This is now part 3 in a series of five articles on that marvelous summary of early church commitments, found in Acts 2:42:
“They were continually devoting themselves to the apostles’ teaching and to fellowship, to the breaking of bread and to prayer.”
Now I realize that, by writing about “the breaking of bread,” I am taking Luke’s four bullet points out of order. I do so because this coming Sunday is the day when we, at Pleasant Ridge Baptist Church, break the bread of the Lord’s Supper – and I wanted the article to correspond to the event!
And this is, I believe, what Luke has in mind with that phrase “the breaking of bread” – he is informing us that the Lord’s Supper was a big deal in the Jerusalem Church! The church family, of course, broke bread in other ways as well – “taking their meals together” in one another’s homes (v.46). But, since v.42 also notes the church’s commitment to “fellowship” (which likely includes such daily meal times), it seems likely that, when Luke says that the Jerusalem church committed itself to “the breaking of bread,” he is now thinking of the communion table, and not just the daily dinner table.
So the Jerusalem church was committed to remembering the broken body and shed blood of Jesus by means of the Lord’s Supper. How often? Luke doesn’t tell us exactly. The word “continually” in Acts 2:42 leads me to think that communion was celebrated quite frequently in Jerusalem. And yet churches today vary, one from another, on the frequency of their own local practice … without, I think, being unfaithful to the spirit of the early church practice. I have known of churches that meaningfully celebrate the supper weekly, monthly, quarterly, and twice yearly. And, so long as the frequency is purposeful and meaningful, all is well. Both the weekly or monthly incorporation of the Supper into the regular rhythm of church life, and the more spread out remembrances which become the focus of an entire service (or even of an entire weekend in some corners of the Christian world) can fit quite well under the description of devotion.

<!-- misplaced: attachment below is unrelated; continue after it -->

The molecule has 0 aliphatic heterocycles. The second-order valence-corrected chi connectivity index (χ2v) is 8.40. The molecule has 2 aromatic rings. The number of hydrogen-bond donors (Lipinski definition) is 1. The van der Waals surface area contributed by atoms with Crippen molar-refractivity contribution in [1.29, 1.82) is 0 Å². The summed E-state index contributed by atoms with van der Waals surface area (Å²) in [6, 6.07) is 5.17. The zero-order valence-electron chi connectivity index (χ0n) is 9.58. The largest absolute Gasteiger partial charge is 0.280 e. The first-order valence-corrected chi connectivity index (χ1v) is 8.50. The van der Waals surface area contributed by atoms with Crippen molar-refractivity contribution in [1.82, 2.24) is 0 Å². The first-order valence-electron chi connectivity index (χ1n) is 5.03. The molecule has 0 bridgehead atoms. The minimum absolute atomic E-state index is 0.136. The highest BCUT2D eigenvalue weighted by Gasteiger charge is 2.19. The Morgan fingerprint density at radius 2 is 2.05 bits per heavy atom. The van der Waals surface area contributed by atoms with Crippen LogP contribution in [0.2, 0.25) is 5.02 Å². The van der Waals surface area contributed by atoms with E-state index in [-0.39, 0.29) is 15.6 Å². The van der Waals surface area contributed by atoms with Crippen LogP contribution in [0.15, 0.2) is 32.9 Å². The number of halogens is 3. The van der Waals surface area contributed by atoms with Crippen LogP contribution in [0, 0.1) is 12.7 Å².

But the big question, in my mind, is why. Why was the church at Jerusalem so serious about the Lord’s Supper? Were they simply lovers of rite and ritual? The other descriptions we have of New Testament church life would not lead us to that conclusion. And so I conclude, rather, that the believers in Jerusalem were so into the Lord’s Supper because they never wanted to forget what Jesus had done for them! They never wanted to forget the cross, and the atonement, and the price of their redemption! They never wanted to forget, in the words of the popular hymn by Keith Getty and Stuart Townend that it is “in Christ alone” that our “hope is found.” In fact, this was one of their key commitments as a church – what we today might call gospel-centeredness!
And, oh, how we in the 21st century church must learn from them! At the very core of our faith is the person and work of Jesus Christ – and particularly His work on the cross! And everything that we do must be flavored with this central reality! Of course that means that we ought to devote ourselves to the meaningful remembrance of His death by means of the communion bread and cup. But the central and simple truths of the gospel must also permeate every service, every sermon, every season of corporate prayer, and even (as my friend Gary Wilkins taught me) every set of songs. Can we gather together as a church – to sing, pray, and preach – and not find some place for singing, praying, and preaching about Jesus and His cross? “This is all my hope and peace” wrote Robert Lowry! And the early church understood that – and worked the regular remembrance of Jesus’ broken body and shed blood into the warp and woof of their church. And, oh, how we will benefit and rejoice if we do the same; if we will be purposefully, devotedly, continually gospel-centered!